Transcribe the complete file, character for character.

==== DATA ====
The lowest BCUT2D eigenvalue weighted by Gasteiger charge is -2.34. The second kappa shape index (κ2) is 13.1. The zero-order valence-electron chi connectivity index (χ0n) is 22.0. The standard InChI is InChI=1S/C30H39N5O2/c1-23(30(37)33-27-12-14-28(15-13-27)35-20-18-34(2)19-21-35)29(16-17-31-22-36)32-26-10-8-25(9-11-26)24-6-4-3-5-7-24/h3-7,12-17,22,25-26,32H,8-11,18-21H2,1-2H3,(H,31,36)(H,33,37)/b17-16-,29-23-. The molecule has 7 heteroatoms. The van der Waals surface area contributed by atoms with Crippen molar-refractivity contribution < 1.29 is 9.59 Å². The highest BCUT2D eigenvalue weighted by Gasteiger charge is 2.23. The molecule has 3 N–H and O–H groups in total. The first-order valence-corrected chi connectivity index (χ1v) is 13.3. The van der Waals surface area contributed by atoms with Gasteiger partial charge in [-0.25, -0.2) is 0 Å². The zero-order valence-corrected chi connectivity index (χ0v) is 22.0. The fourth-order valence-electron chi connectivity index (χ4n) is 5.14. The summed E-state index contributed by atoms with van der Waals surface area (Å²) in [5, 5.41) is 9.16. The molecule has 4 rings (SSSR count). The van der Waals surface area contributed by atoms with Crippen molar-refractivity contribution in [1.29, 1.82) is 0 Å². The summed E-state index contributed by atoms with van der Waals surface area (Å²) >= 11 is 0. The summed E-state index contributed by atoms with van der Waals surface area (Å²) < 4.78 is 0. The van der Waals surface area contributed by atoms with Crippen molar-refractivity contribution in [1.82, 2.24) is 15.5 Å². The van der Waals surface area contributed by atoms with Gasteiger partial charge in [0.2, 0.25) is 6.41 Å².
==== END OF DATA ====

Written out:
The lowest BCUT2D eigenvalue weighted by Gasteiger charge is -2.34. The second kappa shape index (κ2) is 13.1. The zero-order valence-electron chi connectivity index (χ0n) is 22.0. The standard InChI is InChI=1S/C30H39N5O2/c1-23(30(37)33-27-12-14-28(15-13-27)35-20-18-34(2)19-21-35)29(16-17-31-22-36)32-26-10-8-25(9-11-26)24-6-4-3-5-7-24/h3-7,12-17,22,25-26,32H,8-11,18-21H2,1-2H3,(H,31,36)(H,33,37)/b17-16-,29-23-. The molecule has 7 heteroatoms. The van der Waals surface area contributed by atoms with Crippen molar-refractivity contribution < 1.29 is 9.59 Å². The highest BCUT2D eigenvalue weighted by Gasteiger charge is 2.23. The molecule has 3 N–H and O–H groups in total. The first-order valence-corrected chi connectivity index (χ1v) is 13.3. The van der Waals surface area contributed by atoms with Gasteiger partial charge in [-0.25, -0.2) is 0 Å². The zero-order valence-corrected chi connectivity index (χ0v) is 22.0. The fourth-order valence-electron chi connectivity index (χ4n) is 5.14. The summed E-state index contributed by atoms with van der Waals surface area (Å²) in [5, 5.41) is 9.16. The molecule has 4 rings (SSSR count). The van der Waals surface area contributed by atoms with Crippen molar-refractivity contribution in [1.29, 1.82) is 0 Å². The summed E-state index contributed by atoms with van der Waals surface area (Å²) >= 11 is 0. The summed E-state index contributed by atoms with van der Waals surface area (Å²) < 4.78 is 0. The van der Waals surface area contributed by atoms with Crippen molar-refractivity contribution in [1.82, 2.24) is 15.5 Å². The van der Waals surface area contributed by atoms with Gasteiger partial charge in [0.2, 0.25) is 6.41 Å².